Fancy a feisty bird? – Life with a lovebird 0 269

Keeping a pet lovebird

Looking for a pet bird with attitude? The lovebird may just be the ideal choice for you. The lovebird oozes personality, and character and rewards attentive owners with love and devotion.

But don’t be fooled. It may have the word love in its name, but this is a love that needs to be earned. The lively little lovebird requires your attention and affection to capture its heart.

Wild at heart

It is true that the lovebird can be a little wild. But stroke the feathers carefully each day and you will be rewarded with a tame intelligent chipper friend. Tame birds love your attention, but if you do not make time for them, you might get a little nip just to remind you who the boss is! Lovebirds are rather different from other pet birds. It is vital to understand their quirky personality before you decide if this is your kind of bird.

Couple or solo?

Traditionally, the view of lovebirds is that they have to live in pairs. However, an individual lovebird can live very happily as a singleton as long as it has the opportunity to bond with you. What the lovebird craves is company: a partner. They are more than happy if that partner is you. Without your attention or a mate, a solo lovebird could grow cantankerous, crotchety and crabby, so company is a vital part of life with a lovebird.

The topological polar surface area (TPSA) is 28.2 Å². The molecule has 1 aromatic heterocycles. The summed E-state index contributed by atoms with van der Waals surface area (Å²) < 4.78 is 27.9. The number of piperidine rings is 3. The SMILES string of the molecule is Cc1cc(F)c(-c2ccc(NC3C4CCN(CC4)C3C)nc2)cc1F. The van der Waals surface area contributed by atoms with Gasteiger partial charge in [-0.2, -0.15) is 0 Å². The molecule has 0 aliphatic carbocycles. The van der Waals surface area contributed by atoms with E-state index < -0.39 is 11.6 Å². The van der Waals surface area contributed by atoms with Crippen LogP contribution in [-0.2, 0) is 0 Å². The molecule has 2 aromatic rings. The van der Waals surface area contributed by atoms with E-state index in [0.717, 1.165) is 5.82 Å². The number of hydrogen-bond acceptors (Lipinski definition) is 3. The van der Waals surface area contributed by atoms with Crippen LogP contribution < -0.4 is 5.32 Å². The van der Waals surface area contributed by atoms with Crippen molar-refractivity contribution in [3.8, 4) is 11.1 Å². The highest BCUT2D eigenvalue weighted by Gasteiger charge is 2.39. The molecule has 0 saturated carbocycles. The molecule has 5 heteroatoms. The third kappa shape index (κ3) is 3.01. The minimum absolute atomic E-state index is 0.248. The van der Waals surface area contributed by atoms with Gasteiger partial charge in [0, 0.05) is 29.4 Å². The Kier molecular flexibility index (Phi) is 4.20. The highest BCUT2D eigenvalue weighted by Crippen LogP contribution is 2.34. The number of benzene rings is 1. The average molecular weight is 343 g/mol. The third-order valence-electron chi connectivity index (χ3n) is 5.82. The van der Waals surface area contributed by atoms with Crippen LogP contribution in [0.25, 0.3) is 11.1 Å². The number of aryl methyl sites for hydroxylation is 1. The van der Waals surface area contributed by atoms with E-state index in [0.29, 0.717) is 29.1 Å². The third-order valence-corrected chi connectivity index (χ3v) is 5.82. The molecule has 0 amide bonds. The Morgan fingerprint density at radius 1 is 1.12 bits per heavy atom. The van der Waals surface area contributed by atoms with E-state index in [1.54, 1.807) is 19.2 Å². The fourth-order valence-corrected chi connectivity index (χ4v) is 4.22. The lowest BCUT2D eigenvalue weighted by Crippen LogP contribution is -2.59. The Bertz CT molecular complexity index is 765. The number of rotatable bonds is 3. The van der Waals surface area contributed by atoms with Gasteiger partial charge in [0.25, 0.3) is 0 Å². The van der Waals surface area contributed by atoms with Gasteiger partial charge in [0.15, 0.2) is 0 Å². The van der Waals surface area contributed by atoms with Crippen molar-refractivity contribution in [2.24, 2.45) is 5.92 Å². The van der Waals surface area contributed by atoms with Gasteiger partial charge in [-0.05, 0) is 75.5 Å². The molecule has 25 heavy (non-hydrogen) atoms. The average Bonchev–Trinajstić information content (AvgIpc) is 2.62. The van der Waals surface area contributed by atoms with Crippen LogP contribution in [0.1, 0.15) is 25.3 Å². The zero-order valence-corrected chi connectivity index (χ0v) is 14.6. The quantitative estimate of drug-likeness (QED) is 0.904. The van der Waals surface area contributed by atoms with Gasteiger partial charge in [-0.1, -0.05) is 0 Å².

Playful bird

A lovebird is a wonderful companion. Full of fun and natural intelligence, the lovebird loves to learn tricks and to play. They will happily sing along to music. They will perch themselves contentedly on your shoulder, noisily chirping away and entertaining you. Lovebirds happily follow you to the kitchen and even the bathroom, still chatting away. You are never alone with a lovebird.

A true love (bird) affair

Once you get used to the incessant chirping, the nips if ignored and the huge personality, you’ll be hard pushed not to fall in love with this playful pet. Lovebirds are interesting, curious and affectionate pets. They will interact happily with you. With an expected lifespan of 15 years plus, the little lovebird will give you many years of love.

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How to ensure your parrot lives a long and happy life 0 263

Happy pet parrot

Are you considering getting a parrot as a pet or have you recently made the great decision to get one? Today we are going to explain how to ensure your parrot lives a long, happy and fulfilled life.

When you decide to purchase a parrot as a pet you have to be aware that they can live for a very long time depending on the exact type and breed. Your new parrot from day one will become a huge part of your life and most definitely a part of the family.

Consider the size of the cage

The first thing you will probably think about when getting your parrot is its cage. This is going to be where your parrot spends most of its time, so it is essential that the cage isn’t too small. Your parrot will be happy within its cage but not if the cage is crammed and leaving it feeling hemmed in – it should definitely be big enough so that your new pet can fully stretch out its wings and have room either side. Cover the bottom of your cage with newspaper as it will get messy each day – this offers an affordable and quick way to change it over every day.